Thousands of people attended Omer Balva’s funeral on Oct. 22 in Herzliya, Israel. Photo credit: Aviva Klompas

“We are saddened by the death of Staff sergeant (res.) Omer Balva, a brave commander who served Israel with courage and dedication. We express our heartfelt condolences to his family and friends,” Israel’s Embassy in Washington said in an emailed statement. “Omer Balva was a commander in the 9203 battalion who answered the call to defend Israel after Hamas’s horrific acts and the threats on the Israeli-Lebanese border. He sacrificed his life for the security of Israel and the values of our people. May his memory be a source of inspiration and strength to us all. Our thoughts and prayers are with his family during this difficult time, and may his loved ones find comfort in knowing that Omer was a true hero.”

Balva described his strong connection to Israel and his love of the Jewish state in a 2018 Prezi project that he made for school in 2018. Noting that his paternal grandmother was born in Tiberias, Israel, and that her family had been in Tiberias since the expulsion of the Jews from Spain in 1492, he outlined how she survived the Tiberias massacre of 1938, in which a band of Arabs went from home to home attacking the Jews who lived there. He also described his grandmother’s heroic efforts to help wounded soldiers coming back from Egypt during the Suez Crisis in 1956, and how she acted as a nurse and brought food to soldiers during the Yom Kippur War in 1973.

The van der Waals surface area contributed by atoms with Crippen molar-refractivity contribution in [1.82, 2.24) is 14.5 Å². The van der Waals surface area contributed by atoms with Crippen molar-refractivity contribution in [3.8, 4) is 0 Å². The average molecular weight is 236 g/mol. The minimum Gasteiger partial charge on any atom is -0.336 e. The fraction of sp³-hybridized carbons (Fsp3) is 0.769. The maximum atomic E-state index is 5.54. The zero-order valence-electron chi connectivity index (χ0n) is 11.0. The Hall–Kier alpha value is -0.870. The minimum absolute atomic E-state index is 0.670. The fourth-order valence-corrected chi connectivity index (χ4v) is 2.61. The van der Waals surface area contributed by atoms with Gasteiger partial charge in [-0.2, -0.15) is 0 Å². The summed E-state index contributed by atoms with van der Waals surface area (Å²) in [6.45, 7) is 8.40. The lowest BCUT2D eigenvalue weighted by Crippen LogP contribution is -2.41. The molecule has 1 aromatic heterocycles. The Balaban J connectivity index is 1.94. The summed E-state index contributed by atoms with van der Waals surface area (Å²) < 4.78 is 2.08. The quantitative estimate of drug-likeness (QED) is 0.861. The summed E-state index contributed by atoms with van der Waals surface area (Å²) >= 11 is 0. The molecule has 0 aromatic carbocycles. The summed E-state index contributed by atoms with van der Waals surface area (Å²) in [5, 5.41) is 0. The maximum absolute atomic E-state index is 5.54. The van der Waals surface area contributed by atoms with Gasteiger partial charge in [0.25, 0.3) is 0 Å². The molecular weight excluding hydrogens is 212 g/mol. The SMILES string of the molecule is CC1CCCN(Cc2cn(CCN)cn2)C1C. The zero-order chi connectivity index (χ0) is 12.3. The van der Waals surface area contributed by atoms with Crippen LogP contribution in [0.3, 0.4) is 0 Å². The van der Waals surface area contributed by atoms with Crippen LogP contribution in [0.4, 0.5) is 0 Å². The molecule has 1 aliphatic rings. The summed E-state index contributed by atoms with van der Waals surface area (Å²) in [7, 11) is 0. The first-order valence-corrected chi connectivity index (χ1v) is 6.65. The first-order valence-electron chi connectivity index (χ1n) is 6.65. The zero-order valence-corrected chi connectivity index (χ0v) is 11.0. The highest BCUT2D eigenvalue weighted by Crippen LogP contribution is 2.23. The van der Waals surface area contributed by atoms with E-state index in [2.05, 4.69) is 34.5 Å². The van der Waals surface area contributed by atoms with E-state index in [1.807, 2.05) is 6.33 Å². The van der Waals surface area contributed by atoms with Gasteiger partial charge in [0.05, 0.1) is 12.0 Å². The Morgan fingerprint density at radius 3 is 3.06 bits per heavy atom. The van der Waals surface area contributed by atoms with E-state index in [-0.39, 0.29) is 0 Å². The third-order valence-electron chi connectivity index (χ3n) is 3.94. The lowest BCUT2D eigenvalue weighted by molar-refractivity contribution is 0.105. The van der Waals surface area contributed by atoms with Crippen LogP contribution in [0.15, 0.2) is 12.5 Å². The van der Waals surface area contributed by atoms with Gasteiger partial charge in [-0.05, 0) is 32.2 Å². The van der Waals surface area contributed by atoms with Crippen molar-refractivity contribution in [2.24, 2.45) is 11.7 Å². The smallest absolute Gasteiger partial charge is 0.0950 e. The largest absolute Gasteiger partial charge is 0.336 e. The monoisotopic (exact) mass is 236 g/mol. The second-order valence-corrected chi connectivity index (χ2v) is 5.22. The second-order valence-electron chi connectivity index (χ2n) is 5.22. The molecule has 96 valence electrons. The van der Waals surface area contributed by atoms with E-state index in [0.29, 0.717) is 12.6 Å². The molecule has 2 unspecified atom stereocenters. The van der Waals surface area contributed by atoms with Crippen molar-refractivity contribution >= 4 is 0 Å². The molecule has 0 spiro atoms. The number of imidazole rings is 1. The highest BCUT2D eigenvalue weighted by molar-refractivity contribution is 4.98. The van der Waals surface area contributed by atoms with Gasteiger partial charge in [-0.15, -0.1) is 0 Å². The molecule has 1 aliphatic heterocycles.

Balva was the first member of his family to be born in the U.S., with his two older siblings having been born in Tiberias before his parents moved to the U.S. in 1996 and settled in Bethesda.

“My passion has always been to protect Israel and suggest what is best for what I believe is the greatest country in the world,” Balva wrote as part of his school project.

“He was the kind of kid who walked into the room and had a smile that would lighten up the room. He was really loved by his friends, other students and teachers, and he was involved in a lot of activities at school. He was just a real pleasure … people enjoyed having him in the room as a friend, as a student,” said Rabbi Mitchel Malkus, Ed.D., Head of School at CESJDS, in a phone interview.